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Mike Cline: Memories of downed tree

By Mike Cline
for the Salisbury Post
I feel your pain — I really do. The violent storms of April 16 that pummeled Rowan County and eastern North Carolina cut a path of destruction just like Maj. Gen. Sherman marching through the South during the Civil War. Millions of dollars of damage and the loss of life.
Fortunately, the Rowan County damage, as bad as it was, included no deaths locally. Personal property can be replaced, not so with people.
As the winds blew that Saturday and my trees bent almost to the point of no return, I was thinking back to the April Monday morning, almost four years to the day. My daughter reminded me that the horrible shootings at Virginia Tech took place on this day.
It was a beautiful spring morning — bright blue sky, birds singing, the whole nine yards. But it had poured rain all through the weekend, so the ground was as mushy as guacamole. About 10 a.m., the wind started to whip up, but not anywhere to the degree as the recent Saturday.
I was downstairs at the computer, as I am now, when I heard a loud whoosh. Not an explosion or an alarming noise, just a whoosh.
Wondering what I had heard, I got up and walked to the back door, and all I could see were fully leafed branches against the back door.
“What the heck” I thought, so I ran upstairs and when I turned the corner, I was greeted by yet another branch, inside the kitchen. I made my way around the intruder to discover a humongous oak tree had crashed through our sunroom and was resting on the kitchen table. I couldn’t see much else from this angle because there were branches and limbs everywhere.
It may not sound like such a big deal to have a tree hit a sunroom, but our sunroom was 50 feet long, the entire length of our house. When I got to the back yard and saw the damage, all but the last 8 feet of the sunroom were gone. What hadn’t been crushed by the mighty oak had exploded into the back yard. And to make matters worse, our two cars were parked under the sunroom, so they were damaged as well.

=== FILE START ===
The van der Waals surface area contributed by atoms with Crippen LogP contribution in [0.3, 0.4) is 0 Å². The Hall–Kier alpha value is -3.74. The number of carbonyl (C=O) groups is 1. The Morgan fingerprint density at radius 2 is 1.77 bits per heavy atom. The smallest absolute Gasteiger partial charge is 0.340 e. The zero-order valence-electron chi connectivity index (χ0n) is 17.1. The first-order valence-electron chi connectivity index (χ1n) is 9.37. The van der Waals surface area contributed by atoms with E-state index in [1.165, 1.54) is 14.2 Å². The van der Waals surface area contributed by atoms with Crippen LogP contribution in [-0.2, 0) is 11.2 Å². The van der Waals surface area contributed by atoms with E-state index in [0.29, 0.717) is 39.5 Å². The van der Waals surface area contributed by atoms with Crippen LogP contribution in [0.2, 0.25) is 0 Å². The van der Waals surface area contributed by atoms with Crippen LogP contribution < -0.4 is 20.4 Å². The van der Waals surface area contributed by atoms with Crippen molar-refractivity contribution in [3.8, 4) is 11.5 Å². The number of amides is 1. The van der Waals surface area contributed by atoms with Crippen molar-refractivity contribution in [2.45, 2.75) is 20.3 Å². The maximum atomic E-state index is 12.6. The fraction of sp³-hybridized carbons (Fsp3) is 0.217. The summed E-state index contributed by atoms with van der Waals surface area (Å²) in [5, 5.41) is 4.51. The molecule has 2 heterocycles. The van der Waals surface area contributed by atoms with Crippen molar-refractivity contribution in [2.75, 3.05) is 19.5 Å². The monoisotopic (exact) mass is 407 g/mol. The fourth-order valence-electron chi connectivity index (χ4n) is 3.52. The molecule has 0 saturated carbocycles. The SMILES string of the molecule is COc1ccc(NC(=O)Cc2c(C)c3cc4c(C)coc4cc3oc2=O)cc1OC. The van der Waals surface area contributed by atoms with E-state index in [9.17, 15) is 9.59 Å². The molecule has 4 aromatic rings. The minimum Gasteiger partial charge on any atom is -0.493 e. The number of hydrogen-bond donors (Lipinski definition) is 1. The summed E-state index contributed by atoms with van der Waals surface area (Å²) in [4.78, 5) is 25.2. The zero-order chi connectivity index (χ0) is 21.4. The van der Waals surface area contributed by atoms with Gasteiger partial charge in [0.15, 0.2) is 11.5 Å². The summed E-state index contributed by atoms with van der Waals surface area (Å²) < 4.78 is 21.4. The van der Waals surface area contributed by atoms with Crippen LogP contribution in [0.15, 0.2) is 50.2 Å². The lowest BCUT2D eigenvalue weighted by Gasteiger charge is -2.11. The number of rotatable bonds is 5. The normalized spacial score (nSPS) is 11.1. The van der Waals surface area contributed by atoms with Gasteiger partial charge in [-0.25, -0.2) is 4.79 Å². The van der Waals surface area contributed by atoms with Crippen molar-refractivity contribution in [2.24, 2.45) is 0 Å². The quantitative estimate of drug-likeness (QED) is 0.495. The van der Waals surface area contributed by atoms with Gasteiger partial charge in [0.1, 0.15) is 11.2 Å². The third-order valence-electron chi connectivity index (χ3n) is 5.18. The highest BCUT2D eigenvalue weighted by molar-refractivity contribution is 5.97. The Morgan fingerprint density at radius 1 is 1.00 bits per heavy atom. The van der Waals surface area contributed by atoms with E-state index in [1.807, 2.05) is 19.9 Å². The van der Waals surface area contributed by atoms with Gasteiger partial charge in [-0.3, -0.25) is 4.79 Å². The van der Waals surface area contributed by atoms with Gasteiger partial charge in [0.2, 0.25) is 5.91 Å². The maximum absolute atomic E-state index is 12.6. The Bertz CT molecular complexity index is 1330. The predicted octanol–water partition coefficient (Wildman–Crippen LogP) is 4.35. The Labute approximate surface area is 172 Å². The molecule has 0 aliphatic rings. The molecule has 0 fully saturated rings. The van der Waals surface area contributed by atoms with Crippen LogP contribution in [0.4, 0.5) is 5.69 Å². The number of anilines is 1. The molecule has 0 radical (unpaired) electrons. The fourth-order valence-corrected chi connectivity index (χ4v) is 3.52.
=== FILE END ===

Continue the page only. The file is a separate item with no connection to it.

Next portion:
Having no prior experience in dealing with such an issue, I stopped for a moment to gather my thoughts. Better call the insurance company first. Being that my sister-in-law is also my insurance agent, the call went well. Adjusters were on the scene the next morning. I then made a barrage of calls to every reputable tree business in the area. The first one that called me back got the job. He and his crew were on the scene within two hours.
Sis-in-law said to take plenty of photos. Of course, there I am without a camera (I have since purchased one), so good neighbor and baseball phenom Brian Hatley provided me with many Kodak moments.
The first issue of business was to clear the tree and debris off the cars so they could be moved. Both turned out to be driveable, but damaged.
The tree crew worked until dark, doing what they do, but had to return the next morning to finish up. I was told by the expert that the oak tree was 75 to 80 years old, totally healthy, but just couldn’t handle the wet ground and winds. The area, at the point of the uprooting, measured 12 feet in diameter.